Enemy of my Enemy: Dealing with a Parent’s Death

Rekindling relationships and overcoming greed after a parent has passed is troubling and can make anyone else involved appear as an enemy.

The joy, love, and closeness that the three of us siblings had for one another growing up and well into our adult lives withered at the death of our parents. Dad was the first to pass, followed by my mom’s passing six months ago. Our parents had substantial assets and no wills. 

Probate is required to settle the estate, but no probate has yet begun because, in our selfishness, we are still squabbling over who is entitled to what. It caused significant emotional damage to our relationship before our parents’ death. Q: What legal advice would enable us to overcome our greed and reunite the love and harmony we once had?

A: Power of Collaboration – In probate cases, it is vital to emphasize the significance of collaboration among beneficiaries. Fostering an environment of open communication and understanding can help achieve the shared goal of equitable distribution by encouraging siblings to view one another as allies or partners in a contract, at least temporarily, rather than adversaries.

Veil of Ignorance – This is the theory of justice as fairness. Individuals should imagine themselves behind a “veil of ignorance,” unaware of their unique position in the specifics of their inheritance. This theory encourages beneficiaries to consider fairness from a neutral standpoint, free from personal biases or preconceived notions, and they are more likely to engage in productive discussions aimed at reaching a just resolution.

Transparency and Mediation – Transparency plays a vital role in resolving conflicts during probate ensuring that, with or without a will, all beneficiaries are aware of the assets. Sharing relevant information allows beneficiaries to base their expectations on reality rather than assumptions, reducing the potential for greed-driven disputes.

Professional Mediation – In cases where tensions persist, mediation can be invaluable. Mediators, such as estate planning attorneys, can act as neutral third parties, simplifying and guiding beneficiaries toward a mutually satisfactory outcome. Through dialogue and active listening, estate attorneys help beneficiaries identify shared interests and find common ground, leading to a fairer distribution of assets. Mediation helps restore respect and dignity, fostering an environment conducive to suitable resolutions among all beneficiaries.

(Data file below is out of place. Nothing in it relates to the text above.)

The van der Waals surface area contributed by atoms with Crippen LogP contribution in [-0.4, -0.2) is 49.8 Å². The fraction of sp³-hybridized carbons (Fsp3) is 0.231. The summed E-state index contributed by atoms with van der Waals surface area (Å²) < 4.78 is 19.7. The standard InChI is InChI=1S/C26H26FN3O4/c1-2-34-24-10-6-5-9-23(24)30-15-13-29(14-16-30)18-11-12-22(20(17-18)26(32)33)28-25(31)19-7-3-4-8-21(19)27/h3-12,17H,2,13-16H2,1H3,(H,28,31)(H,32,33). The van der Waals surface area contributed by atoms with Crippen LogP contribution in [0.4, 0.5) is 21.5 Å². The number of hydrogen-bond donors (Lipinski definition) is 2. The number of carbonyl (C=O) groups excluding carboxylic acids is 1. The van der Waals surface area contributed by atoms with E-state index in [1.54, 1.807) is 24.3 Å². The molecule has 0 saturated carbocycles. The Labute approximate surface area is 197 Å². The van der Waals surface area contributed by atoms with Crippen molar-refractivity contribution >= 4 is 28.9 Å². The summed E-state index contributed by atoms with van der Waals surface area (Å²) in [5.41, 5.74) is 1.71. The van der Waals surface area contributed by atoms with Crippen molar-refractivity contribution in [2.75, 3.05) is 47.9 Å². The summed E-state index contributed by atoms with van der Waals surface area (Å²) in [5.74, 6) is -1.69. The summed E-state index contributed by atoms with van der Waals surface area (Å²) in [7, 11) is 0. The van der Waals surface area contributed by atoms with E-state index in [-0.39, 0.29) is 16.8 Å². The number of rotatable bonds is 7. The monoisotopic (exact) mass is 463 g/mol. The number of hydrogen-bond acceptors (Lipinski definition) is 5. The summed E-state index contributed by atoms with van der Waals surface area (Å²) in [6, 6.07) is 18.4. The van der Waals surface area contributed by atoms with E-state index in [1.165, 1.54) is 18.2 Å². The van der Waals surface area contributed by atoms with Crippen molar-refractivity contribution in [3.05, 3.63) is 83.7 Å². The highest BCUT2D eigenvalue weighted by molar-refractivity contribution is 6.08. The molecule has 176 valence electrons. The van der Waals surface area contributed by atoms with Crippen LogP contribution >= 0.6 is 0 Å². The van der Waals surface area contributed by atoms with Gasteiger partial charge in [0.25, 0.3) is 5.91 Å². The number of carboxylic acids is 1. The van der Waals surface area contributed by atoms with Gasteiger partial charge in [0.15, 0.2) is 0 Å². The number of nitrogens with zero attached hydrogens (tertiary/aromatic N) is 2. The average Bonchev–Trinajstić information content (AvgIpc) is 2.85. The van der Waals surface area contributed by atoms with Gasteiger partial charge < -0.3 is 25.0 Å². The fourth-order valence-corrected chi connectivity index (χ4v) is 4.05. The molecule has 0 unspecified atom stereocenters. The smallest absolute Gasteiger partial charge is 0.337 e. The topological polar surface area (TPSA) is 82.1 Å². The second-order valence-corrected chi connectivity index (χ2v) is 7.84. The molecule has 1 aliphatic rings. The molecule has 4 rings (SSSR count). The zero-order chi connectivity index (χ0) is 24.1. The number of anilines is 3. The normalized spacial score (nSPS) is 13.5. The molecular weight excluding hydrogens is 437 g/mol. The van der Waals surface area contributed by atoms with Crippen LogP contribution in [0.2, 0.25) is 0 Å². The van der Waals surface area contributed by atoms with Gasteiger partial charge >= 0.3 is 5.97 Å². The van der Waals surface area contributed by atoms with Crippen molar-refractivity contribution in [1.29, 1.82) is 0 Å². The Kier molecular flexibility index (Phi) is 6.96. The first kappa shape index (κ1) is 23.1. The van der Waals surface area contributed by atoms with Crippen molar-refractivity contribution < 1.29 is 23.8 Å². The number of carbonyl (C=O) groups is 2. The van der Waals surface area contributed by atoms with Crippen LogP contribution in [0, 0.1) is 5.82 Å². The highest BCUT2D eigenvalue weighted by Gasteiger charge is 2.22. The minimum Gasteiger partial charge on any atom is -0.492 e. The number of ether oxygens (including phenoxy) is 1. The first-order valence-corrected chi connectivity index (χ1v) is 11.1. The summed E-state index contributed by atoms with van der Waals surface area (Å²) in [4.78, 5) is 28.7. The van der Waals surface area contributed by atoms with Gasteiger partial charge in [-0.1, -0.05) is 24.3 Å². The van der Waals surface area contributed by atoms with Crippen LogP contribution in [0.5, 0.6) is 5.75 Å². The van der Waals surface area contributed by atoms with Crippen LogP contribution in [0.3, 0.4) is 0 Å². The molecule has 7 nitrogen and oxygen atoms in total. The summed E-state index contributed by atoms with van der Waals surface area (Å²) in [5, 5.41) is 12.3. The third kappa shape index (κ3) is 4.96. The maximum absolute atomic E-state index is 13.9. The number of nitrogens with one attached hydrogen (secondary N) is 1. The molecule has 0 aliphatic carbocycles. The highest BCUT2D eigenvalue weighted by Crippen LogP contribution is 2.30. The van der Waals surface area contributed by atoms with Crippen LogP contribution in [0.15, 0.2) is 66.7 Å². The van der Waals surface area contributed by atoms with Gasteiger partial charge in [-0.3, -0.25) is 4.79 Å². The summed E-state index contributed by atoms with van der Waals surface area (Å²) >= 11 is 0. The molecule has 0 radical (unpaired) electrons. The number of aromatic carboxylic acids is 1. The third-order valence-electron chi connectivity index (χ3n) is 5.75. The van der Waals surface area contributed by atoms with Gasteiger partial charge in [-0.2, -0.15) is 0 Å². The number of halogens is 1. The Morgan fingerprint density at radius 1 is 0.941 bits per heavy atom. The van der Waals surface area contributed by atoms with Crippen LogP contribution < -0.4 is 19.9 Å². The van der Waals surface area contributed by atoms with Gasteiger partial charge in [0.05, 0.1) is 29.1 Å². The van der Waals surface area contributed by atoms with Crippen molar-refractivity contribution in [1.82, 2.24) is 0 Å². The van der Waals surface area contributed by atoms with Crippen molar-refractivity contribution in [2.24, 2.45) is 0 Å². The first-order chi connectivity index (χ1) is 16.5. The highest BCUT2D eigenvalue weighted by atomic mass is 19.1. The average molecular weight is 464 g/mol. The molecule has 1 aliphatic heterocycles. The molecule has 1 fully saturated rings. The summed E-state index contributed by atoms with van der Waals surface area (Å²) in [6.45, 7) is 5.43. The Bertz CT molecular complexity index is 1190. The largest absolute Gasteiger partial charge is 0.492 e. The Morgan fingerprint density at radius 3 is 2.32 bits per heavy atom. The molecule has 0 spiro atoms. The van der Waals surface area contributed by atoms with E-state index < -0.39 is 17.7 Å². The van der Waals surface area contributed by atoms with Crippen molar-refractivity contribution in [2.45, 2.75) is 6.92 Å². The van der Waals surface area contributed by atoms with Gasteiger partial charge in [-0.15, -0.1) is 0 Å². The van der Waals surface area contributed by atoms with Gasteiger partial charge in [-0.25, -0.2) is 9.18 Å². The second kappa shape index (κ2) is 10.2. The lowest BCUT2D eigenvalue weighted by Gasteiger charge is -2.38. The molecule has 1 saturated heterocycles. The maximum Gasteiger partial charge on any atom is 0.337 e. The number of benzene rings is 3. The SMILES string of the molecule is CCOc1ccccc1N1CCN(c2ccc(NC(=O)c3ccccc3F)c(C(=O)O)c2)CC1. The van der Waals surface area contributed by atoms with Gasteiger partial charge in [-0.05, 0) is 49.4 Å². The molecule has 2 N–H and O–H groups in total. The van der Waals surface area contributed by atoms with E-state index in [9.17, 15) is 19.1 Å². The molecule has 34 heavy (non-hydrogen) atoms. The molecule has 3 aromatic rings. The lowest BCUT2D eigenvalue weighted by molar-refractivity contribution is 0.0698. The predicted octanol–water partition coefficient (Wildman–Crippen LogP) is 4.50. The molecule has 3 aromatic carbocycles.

Preserving Family Bonds – An ancient proverb, “Enemy of My Enemy is my Friend,” suggests that two or more parties can and should work together against a common enemy. In probate, too often, the common enemy is beneficiaries against one another in the interest of selfish individual greed.

Probate should not be a battle for material possessions but rather an opportunity to honor the wishes and memories of the deceased while preserving family bonds. Reminding beneficiaries of the importance of these relationships can encourage them to put aside personal interests and prioritize the collective well-being of the family unit.

In probate disputes, promoting collaboration, transparency, and mediation among beneficiaries is crucial. By applying fairness and respect, you will experience a more peaceful distribution of assets while preserving the family bonds held while your parents lived.


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Written by Kristen Jackson

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